The countdown has begun to the launch of a Decade of Mission.
General Synod yesterday resolved to set up a Commission to make mission “the central theme of the church for the decade (from) Advent 2015 to Advent 2025.”
In the mind of Robert Kereopa, Executive Officer of the Anglican Missions Board, a Decade of Mission will allow the church to reconnect with its legacy.
“On Sunday,” he said, “we visited Oihi where the seed of the gospel was planted in this whenua. Where Te Hahi Mihinare was born, with a name that we adapted from the Church Missionary Society.
“Te Hahi Mihinare was a product of bicultural mission, forged out of the relationship between Ruatara and Marsden.
“They planted the same gospel for which we have stewardship in this generation."
He said Te Hahi Mihinare “was the midwife at the birth of this nation, and played a pivotal role in the passage of the Treaty of Waitangi”.
“The Decade of Mission gives our church the opportunity and the permission to reconnect with our past and move forward in fellowship and in mission together …”
“Fellowships in mission,” he suggested, “can be across tikanga, parish to rohe, diocese to hui amorangi, tikanga to tikanga, or cross-culturally, nation to nation, or ecumenically.
He said the group that had done work on the Decade of Mission concept had spoken of the need to “overhaul church priorities, structures, committees – and perhaps the General Synod agenda… to reflect the missionary zeal of the early church in our expression of the 5-part mission statement.”
Synod then heard from members of the working group who each spoke of the enthusiasm they have for a Decade of Mission.
Anne van Gend, Director of the Anglican Schools' Office, said that young people “won’t be satisfied with a church looking inward.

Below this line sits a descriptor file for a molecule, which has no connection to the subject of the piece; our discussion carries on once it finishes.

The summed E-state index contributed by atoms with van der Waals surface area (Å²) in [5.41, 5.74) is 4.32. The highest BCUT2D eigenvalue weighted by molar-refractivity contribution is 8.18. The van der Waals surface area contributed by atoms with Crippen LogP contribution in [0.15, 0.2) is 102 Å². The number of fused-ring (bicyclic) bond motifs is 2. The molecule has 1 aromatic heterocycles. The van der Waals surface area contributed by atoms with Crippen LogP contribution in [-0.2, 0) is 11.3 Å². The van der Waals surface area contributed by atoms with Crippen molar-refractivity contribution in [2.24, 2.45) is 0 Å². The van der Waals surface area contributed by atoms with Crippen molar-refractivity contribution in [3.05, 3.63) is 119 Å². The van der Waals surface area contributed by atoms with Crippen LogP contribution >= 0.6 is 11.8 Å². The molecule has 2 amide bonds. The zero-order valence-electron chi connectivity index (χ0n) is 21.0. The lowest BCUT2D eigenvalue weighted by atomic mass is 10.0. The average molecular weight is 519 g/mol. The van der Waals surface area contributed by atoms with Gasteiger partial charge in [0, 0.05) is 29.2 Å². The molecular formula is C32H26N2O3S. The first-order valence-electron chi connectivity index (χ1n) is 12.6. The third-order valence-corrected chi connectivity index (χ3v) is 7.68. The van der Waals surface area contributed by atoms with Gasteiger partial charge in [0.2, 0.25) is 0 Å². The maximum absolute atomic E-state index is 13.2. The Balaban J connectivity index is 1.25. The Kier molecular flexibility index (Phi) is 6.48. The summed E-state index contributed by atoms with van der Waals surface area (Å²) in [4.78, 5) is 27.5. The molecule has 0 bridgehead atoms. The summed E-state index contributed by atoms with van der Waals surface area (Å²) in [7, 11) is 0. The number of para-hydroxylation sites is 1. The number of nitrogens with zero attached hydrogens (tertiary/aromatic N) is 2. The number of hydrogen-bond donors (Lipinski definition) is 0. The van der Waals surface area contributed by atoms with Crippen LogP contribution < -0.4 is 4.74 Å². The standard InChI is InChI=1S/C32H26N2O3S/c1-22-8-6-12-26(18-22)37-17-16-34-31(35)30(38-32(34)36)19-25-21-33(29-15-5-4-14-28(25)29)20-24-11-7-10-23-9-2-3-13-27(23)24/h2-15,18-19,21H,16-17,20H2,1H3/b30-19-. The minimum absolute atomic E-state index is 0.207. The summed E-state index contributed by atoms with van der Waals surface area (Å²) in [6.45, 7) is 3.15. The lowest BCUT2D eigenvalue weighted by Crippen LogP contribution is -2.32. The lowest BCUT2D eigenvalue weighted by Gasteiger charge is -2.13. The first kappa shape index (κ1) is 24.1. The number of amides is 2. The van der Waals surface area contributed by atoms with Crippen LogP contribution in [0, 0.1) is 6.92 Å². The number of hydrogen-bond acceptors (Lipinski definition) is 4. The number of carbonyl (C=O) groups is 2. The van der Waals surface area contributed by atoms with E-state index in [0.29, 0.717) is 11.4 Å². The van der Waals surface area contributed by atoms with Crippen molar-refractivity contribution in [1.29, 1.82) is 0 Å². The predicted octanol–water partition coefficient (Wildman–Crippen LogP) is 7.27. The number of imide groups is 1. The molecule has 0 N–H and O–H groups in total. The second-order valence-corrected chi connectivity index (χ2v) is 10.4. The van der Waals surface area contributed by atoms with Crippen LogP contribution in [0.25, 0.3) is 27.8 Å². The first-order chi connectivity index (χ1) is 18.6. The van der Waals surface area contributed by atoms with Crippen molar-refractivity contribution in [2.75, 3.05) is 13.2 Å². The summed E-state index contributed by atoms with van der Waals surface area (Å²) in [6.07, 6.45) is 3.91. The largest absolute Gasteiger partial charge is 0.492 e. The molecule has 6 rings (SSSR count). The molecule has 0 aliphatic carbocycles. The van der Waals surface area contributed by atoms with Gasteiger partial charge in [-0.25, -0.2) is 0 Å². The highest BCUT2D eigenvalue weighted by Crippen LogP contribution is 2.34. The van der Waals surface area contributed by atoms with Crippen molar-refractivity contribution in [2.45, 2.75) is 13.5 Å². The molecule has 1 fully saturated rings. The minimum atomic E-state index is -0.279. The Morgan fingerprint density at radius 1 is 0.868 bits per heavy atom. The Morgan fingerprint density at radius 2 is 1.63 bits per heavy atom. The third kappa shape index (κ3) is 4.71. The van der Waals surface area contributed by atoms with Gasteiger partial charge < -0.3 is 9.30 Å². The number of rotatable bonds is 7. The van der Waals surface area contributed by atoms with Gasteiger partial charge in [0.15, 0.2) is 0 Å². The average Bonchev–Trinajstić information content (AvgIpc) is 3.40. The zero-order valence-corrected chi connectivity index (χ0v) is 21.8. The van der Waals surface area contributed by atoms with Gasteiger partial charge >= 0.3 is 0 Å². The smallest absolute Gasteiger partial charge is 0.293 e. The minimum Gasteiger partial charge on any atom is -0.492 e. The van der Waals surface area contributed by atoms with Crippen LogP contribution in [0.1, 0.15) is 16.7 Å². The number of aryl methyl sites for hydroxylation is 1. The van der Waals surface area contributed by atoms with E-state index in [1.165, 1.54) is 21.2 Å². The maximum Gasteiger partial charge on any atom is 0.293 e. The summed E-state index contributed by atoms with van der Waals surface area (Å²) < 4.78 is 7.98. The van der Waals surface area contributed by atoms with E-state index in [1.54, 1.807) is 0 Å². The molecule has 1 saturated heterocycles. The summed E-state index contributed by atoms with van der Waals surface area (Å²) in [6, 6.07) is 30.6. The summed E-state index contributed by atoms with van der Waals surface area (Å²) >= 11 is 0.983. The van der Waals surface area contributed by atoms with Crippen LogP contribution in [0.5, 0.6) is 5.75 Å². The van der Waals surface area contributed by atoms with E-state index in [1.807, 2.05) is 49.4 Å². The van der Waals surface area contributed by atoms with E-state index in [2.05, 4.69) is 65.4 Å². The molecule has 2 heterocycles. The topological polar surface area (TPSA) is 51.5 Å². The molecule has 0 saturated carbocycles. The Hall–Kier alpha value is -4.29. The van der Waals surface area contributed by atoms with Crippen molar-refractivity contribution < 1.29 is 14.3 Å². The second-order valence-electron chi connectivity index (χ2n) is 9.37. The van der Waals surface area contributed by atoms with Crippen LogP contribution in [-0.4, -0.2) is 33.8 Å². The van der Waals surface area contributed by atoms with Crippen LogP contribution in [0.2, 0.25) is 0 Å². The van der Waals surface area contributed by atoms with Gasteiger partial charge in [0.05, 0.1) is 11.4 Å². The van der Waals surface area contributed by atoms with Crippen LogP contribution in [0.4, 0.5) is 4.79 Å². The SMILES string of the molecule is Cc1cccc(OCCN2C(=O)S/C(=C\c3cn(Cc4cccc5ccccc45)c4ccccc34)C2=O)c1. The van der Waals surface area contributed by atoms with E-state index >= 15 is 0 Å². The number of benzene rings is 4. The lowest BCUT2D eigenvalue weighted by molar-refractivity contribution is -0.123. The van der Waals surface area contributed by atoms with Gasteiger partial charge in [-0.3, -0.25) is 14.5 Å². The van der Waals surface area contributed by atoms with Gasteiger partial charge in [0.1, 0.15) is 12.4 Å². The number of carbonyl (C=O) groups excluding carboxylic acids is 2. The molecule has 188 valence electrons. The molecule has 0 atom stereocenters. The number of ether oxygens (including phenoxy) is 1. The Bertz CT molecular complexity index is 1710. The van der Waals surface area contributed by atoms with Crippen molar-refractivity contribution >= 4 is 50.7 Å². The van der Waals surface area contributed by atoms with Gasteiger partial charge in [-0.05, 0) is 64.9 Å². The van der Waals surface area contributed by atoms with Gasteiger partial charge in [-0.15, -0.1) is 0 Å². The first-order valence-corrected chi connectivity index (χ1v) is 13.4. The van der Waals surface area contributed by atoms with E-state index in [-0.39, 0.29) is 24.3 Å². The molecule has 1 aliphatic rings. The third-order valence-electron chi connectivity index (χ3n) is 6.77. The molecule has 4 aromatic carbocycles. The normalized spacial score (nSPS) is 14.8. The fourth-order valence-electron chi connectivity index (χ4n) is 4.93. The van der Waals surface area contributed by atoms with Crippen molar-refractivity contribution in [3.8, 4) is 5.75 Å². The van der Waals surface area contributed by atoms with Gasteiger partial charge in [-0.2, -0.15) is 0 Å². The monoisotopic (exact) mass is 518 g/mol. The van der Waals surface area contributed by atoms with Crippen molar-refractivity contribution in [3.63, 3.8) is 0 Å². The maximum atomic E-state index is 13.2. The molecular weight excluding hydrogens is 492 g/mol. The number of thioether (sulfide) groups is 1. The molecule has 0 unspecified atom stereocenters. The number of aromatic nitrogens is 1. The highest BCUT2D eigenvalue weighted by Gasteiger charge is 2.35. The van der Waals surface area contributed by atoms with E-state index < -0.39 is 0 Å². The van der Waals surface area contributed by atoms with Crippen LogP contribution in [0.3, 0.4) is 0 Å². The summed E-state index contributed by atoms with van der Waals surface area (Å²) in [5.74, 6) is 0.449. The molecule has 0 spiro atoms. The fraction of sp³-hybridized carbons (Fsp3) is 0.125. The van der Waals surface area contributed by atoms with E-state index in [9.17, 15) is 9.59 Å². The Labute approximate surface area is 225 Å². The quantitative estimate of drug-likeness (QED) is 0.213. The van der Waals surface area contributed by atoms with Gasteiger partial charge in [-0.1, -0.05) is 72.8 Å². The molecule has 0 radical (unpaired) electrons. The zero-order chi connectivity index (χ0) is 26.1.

“By the end of this decade, my fairly ambitious prayer is that each of the thousands of young people in our Anglican schools in this province will have been able to witness and take part in projects that make faith real, vital and exciting - which shows them that there is something of supreme importance that we are willing to put ourselves out for. And inspire them to follow it.”
Steve Maina, head of the Church Missionary Society, said a Decade of Mission represented a chance to “turn the tide of decline” – and he was excited by the possibility that Aotearoa New Zealand might receive overseas missionaries “who want to join in with what God is doing here.”
Commission members will include: The Anglican Mission Board Executive Director; the Church Missionary Society General Secretary; the Church Army Director; the Anglican Schools’ Office Director; the 3T Youth Commissioner; the Social Justice Commissioner; the St John’s College Missions Educator, the Media Officer, the Chair of the Centre for Anglican Women’s Studies, an Archbishop (or their nominee), and one person from any tikanga not already represented.
The Commission is to be convened by the AMB Executive Office, and will report on progress to the 2016 General Synod.